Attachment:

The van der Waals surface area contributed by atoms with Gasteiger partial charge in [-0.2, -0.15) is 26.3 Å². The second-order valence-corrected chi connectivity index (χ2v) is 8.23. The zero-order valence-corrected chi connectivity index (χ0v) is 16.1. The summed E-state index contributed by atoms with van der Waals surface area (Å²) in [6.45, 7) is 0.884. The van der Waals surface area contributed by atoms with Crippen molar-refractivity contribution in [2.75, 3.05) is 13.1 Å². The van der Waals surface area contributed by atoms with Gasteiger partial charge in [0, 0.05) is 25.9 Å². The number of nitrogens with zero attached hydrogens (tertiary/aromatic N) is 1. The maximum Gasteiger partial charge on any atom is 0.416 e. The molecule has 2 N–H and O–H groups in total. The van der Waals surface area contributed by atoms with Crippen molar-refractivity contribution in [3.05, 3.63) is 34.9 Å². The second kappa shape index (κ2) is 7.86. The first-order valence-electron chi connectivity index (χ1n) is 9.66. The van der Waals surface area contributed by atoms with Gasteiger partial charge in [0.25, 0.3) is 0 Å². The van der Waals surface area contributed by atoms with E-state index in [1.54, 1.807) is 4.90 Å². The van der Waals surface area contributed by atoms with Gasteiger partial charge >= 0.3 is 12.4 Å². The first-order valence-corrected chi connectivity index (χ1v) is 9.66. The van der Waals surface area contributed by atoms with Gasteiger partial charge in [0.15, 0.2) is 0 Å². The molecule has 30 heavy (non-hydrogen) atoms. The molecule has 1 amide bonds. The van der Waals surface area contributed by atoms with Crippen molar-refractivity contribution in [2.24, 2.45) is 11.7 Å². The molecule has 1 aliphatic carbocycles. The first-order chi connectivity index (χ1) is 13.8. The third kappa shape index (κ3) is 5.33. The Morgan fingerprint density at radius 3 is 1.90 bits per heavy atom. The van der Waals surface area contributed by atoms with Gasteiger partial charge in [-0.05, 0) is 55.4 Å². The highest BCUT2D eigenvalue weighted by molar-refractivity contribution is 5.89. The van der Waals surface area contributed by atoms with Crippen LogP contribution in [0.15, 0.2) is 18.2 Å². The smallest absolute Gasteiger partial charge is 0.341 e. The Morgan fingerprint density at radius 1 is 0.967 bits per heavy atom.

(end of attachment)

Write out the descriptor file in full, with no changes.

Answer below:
The van der Waals surface area contributed by atoms with Gasteiger partial charge in [-0.2, -0.15) is 26.3 Å². The second-order valence-corrected chi connectivity index (χ2v) is 8.23. The zero-order valence-corrected chi connectivity index (χ0v) is 16.1. The summed E-state index contributed by atoms with van der Waals surface area (Å²) in [6.45, 7) is 0.884. The van der Waals surface area contributed by atoms with Crippen molar-refractivity contribution in [2.75, 3.05) is 13.1 Å². The van der Waals surface area contributed by atoms with Gasteiger partial charge in [0, 0.05) is 25.9 Å². The number of nitrogens with zero attached hydrogens (tertiary/aromatic N) is 1. The maximum Gasteiger partial charge on any atom is 0.416 e. The molecule has 2 N–H and O–H groups in total. The van der Waals surface area contributed by atoms with Crippen molar-refractivity contribution in [3.05, 3.63) is 34.9 Å². The second kappa shape index (κ2) is 7.86. The first-order valence-electron chi connectivity index (χ1n) is 9.66. The van der Waals surface area contributed by atoms with Gasteiger partial charge in [0.25, 0.3) is 0 Å². The van der Waals surface area contributed by atoms with E-state index in [1.54, 1.807) is 4.90 Å². The van der Waals surface area contributed by atoms with Gasteiger partial charge >= 0.3 is 12.4 Å². The first-order valence-corrected chi connectivity index (χ1v) is 9.66. The van der Waals surface area contributed by atoms with Gasteiger partial charge in [0.15, 0.2) is 0 Å². The molecule has 30 heavy (non-hydrogen) atoms. The molecule has 1 amide bonds. The van der Waals surface area contributed by atoms with Crippen molar-refractivity contribution in [2.24, 2.45) is 11.7 Å². The molecule has 1 aliphatic carbocycles. The first-order chi connectivity index (χ1) is 13.8. The third kappa shape index (κ3) is 5.33. The Morgan fingerprint density at radius 3 is 1.90 bits per heavy atom. The van der Waals surface area contributed by atoms with Gasteiger partial charge in [-0.05, 0) is 55.4 Å². The highest BCUT2D eigenvalue weighted by molar-refractivity contribution is 5.89. The van der Waals surface area contributed by atoms with Crippen LogP contribution in [0.15, 0.2) is 18.2 Å². The smallest absolute Gasteiger partial charge is 0.341 e. The Morgan fingerprint density at radius 1 is 0.967 bits per heavy atom.